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Sister of Mercy Kathleen Erickson shares a prayer card with Belinda and her son, Adan, at a McDonald’s restaurant. Photo by Joe Ruff/Staff

Salvadoran woman finds U.S. safe haven

Belinda, a native of El Salvador, lights up a room with her smile – until she recounts her fear of violent gangs in San Salvador, fleeing to escape them and spending months in jail in the United States.
 
Then her sparkling eyes cloud over, her face falls and tears flow freely.
 
“I have nightmares. I get headaches. I’m thankful I’m alive, but I wonder how I got through it,” she said.
 
Speaking through an interpreter, Belinda, 36, now living in a city north of Omaha in the archdiocese, recently described 12 years of extortion, forced criminal behavior including prostitution, and escalating violence from one of her brothers and his fellow gang members.
 
Her life of terror began in 2003 and lasted until she fled the country in 2015, after gang members beat her and her then-15-year-old son who was trying to protect her, nearly killing him, Belinda said through interpreter Sister of Mercy Kathleen Erickson of Omaha.
 
“They used a machete and nearly cut off his legs,” Belinda said. “That’s when I felt the most fear.”
 
Belinda, who asked that her real name be withheld to protect another family member who lacks legal status in the United States, fled with her then-4-year-old son, Adan (also a pseudonym), on a bus to Guatemala, then into Mexico, where she called her parents in San Salvador and learned gang members had been to their house demanding to see her. “They were going to kill me,” she said.
 
ACROSS THE BORDER
 
Belinda is not alone in her fear of gangs in El Salvador. Many others flee Mexico and other Central and South American countries to escape criminal gangs that bribe police, threaten politicians and contribute to a breakdown in society. Others flee political persecution or poor economic conditions.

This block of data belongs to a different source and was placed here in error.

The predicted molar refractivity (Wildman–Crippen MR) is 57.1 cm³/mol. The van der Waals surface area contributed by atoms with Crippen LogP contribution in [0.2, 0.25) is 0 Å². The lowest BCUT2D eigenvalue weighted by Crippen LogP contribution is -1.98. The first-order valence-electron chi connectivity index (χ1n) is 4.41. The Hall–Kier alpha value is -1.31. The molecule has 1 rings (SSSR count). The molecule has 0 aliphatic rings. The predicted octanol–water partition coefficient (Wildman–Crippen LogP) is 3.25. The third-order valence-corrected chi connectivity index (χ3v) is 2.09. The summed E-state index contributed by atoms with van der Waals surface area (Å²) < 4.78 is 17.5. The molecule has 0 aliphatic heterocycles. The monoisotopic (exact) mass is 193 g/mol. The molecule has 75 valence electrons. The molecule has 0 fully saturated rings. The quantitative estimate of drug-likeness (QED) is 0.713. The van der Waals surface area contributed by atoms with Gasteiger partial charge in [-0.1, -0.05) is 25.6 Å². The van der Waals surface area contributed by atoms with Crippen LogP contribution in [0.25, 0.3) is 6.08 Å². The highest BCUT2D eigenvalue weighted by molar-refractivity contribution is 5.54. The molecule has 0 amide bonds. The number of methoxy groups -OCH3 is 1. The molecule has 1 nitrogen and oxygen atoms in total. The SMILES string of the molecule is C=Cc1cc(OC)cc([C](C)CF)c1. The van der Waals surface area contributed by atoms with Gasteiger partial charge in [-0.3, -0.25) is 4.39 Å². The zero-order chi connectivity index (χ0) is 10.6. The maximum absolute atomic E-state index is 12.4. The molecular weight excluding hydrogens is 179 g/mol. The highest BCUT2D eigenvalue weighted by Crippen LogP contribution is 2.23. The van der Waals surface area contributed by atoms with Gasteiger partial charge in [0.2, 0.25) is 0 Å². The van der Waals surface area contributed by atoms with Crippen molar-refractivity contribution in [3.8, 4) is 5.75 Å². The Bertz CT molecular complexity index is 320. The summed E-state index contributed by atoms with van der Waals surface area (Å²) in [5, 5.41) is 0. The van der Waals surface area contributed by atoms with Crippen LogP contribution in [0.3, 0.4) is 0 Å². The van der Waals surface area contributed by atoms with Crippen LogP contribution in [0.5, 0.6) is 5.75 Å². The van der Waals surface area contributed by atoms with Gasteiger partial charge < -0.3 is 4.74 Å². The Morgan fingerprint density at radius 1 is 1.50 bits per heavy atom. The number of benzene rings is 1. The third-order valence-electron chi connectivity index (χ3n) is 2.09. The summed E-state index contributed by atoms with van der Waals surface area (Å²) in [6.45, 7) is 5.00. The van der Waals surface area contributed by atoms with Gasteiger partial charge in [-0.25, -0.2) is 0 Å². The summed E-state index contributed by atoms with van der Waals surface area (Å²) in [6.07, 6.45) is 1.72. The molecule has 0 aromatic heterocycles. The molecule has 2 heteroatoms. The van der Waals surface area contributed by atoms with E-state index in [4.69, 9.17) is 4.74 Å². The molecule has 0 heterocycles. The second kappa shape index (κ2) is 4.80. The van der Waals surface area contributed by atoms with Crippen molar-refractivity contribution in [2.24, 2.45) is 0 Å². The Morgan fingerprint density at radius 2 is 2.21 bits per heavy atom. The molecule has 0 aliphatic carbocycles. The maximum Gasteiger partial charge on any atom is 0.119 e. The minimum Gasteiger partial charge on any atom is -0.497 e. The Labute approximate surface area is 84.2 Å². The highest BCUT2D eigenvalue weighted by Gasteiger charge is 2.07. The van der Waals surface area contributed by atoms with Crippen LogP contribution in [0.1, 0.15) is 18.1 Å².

Statistics compiled by the U.S. Conference of Catholic Bishops indicate that the United States resettled 53,716 refugees in fiscal year 2017, including 1,688 from Latin America. The largest number of refugees came from the Near East – 21,418, and Africa – 20,232.
 
The bishops also note that many children without parents or legal guardians have arrived at U.S. borders from El Salvador, Guatemala and Honduras. Most are fleeing grave, life-threatening violence and gang recruitment and hope to reunify with family in the United States.
 
“Catholics are called to stand with immigrants and refugees as our brothers and sisters,” the bishops said in talking points suggested for National Migration Week, Jan. 7-14. “This is who we are. This is what we do.” 
 
Belinda and Adan made it across the Mexico-U.S. border, and, seeking help from officials in Port Isabel, Texas, they were detained. She was told she had a criminal record, and to go back to Mexico if she wanted to remain with her son. 
 
“I can’t go back there,” she told authorities. ‘“OK,”’ they replied, and took him away, not telling her where Adan was going.
 
“I was screaming and crying,” Belinda said. “My son and I had never been separated before. Every day, over and over, I asked, ‘Where is my son, where is my son? And they would not tell me.” 
 
“And then they said, ‘You had no son with you. You came by yourself.’”
 
PENNSYLVANIA AND LOUISIANA
 
Detained for about a month in Port Isabel, Belinda managed to call her relative in Nebraska, who contacted attorney Alberto Silva and his Latino Law Center in Omaha. 
 
Silva began legal petitions to help Belinda, and immigration authorities flew her to Pennsylvania, where she appeared before a judge, who did not believe her story about Adan.
 
“We do not take children from their parents,” the judge told her.
 
Belinda was detained in Pennsylvania for three months. But Silva was working on the case, helping to find and assist Adan and trying to get Belinda a change of venue to Omaha. 
 
Then, not knowing why or what might happen next, Belinda was flown to Louisiana, where she was detained for three days in what she remembers as a “very cold place” with no blankets or other bed coverings.